SAN FRANCISCO -- IT Security professionals’ mobile device security concerns are deeply rooted in the need to have...
By submitting your email address, you agree to receive emails regarding relevant topic offers from TechTarget and its partners. You can withdraw your consent at any time. Contact TechTarget at 275 Grove Street, Newton, MA.
visibility and control of all mobile devices attempting to connect to the corporate network, according to a survey conducted by the Ponemon Institute.
Many IT security teams are still searching for ways to better manage personally owned devices and ensure employees are following mobile security best practices. The Ponemon Global Study on Mobility Risks surveyed 4,600 IT security pros. It was released Wednesday at RSA Conference 2012.
The survey found some firms are extremely concerned with the use of recording devices, including smartphone microphones and cameras. As smartphones become thinner and more compact, denying their use in restrictive areas is becoming difficult to enforce.
Sixty-five percent of respondents are most concerned with employees taking photos or videos in the workplace, according to the survey, which was commissioned by security vendor Websense Inc. Other major concerns included the fear that employees would use their smartphones for unauthorized access to the Internet, personal email accounts or for downloading confidential data onto their devices.
“The [bring-your-own-device] BYOD phenomenon is rapidly circumventing security policies,” said Jason Clark, CSO of Websense. “It’s difficult to enforce security policies on something you do not control.”
Fifty-nine percent of respondents said their employees turn off security features, such as passwords and key locks, on laptops, USB drives, smartphones and tablets. More than half (51%) indicated they experienced data loss as a result of an employee using the devices insecurely.
Clark said many organizations are trying to take the technologies and security concepts for laptops and desktops at the endpoint and apply them to smartphones and tablets. “These are concepts that everyone has been educated on [for protecting] things and they’re trying to apply it over to something that is completely different,” he said.
Risks introduced by smartphones are being weighed with their benefits in the workplace, but the survey found it is out of the question for IT to ban employees from using smartphones. Seventy-seven percent of those surveyed indicated mobile devices are an increasingly important part of boosting employee productivity. “People view the mobile devices riskier because they have zero visibility and no endpoint security; we feel like put an agent on device and we control it and it’s a secure, and that’s a fallacy,” Clark said. “The truth is that laptops still currently pose a greater risk.”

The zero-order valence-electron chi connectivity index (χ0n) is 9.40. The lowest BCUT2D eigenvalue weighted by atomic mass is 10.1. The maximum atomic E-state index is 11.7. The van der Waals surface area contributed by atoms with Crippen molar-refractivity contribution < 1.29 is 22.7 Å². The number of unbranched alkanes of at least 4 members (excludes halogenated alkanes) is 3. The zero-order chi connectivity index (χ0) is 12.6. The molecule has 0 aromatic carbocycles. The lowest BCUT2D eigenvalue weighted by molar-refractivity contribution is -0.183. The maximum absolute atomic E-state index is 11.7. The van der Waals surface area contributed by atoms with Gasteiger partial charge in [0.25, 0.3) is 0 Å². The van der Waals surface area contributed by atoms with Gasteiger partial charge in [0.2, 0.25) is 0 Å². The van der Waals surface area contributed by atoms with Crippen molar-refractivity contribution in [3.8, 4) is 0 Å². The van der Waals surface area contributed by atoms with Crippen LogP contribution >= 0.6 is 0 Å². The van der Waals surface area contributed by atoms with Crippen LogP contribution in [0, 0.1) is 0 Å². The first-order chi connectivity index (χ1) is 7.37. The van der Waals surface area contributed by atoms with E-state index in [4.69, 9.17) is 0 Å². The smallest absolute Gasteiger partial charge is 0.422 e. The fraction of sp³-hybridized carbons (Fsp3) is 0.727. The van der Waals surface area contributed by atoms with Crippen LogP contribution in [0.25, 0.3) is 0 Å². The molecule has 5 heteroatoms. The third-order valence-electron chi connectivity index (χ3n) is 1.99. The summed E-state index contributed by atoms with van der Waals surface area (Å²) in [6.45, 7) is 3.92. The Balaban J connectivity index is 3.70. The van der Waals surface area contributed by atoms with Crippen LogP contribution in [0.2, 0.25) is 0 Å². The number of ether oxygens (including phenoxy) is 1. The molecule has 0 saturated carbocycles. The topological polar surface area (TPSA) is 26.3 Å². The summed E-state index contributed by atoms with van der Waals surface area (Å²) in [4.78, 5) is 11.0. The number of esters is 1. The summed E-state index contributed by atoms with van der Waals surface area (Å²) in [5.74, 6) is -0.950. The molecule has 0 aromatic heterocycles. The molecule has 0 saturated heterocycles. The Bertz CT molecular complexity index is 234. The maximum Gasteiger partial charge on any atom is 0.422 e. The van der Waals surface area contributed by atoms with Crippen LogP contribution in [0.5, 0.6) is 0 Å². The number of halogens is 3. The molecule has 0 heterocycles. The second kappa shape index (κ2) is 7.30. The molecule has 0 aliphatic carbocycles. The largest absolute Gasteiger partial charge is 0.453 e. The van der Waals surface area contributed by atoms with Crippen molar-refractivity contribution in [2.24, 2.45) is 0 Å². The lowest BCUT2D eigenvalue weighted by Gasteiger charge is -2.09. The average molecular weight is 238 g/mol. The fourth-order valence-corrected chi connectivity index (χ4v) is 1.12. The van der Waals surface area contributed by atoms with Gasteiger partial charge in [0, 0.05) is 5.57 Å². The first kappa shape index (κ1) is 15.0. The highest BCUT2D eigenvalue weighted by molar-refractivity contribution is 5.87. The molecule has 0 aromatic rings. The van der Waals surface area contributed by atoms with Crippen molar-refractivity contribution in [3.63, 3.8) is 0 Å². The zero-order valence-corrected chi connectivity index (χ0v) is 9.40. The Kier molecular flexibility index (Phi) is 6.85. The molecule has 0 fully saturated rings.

The survey also found that the market for technologies that control and protect mobile devices is still evolving. Only 39% indicated they have the necessary security controls to address the risk, and only 45% have enforceable policies.
Kevin Mahaffey, founder and chief technology officer of Lookout Mobile Security, said his firm is primarily selling its mobile security applications to security-conscious consumers, but a recent analysis conducted by his firm was surprising because it found some enterprises encouraging employees to deploy their apps. Organizations are looking for the right mobile security technology to deploy, but so far, there hasn’t been a clear winner, he said.
“We’re at a point where everything is really just emerging and it’s moving real quickly,” Mahaffey told SearchSecurity.com on Tuesday. “I’d expect to see some really interesting security technologies emerge over the next year or two that address many of the issues enterprises are having.”
View all of our RSA 2012 Conference coverage.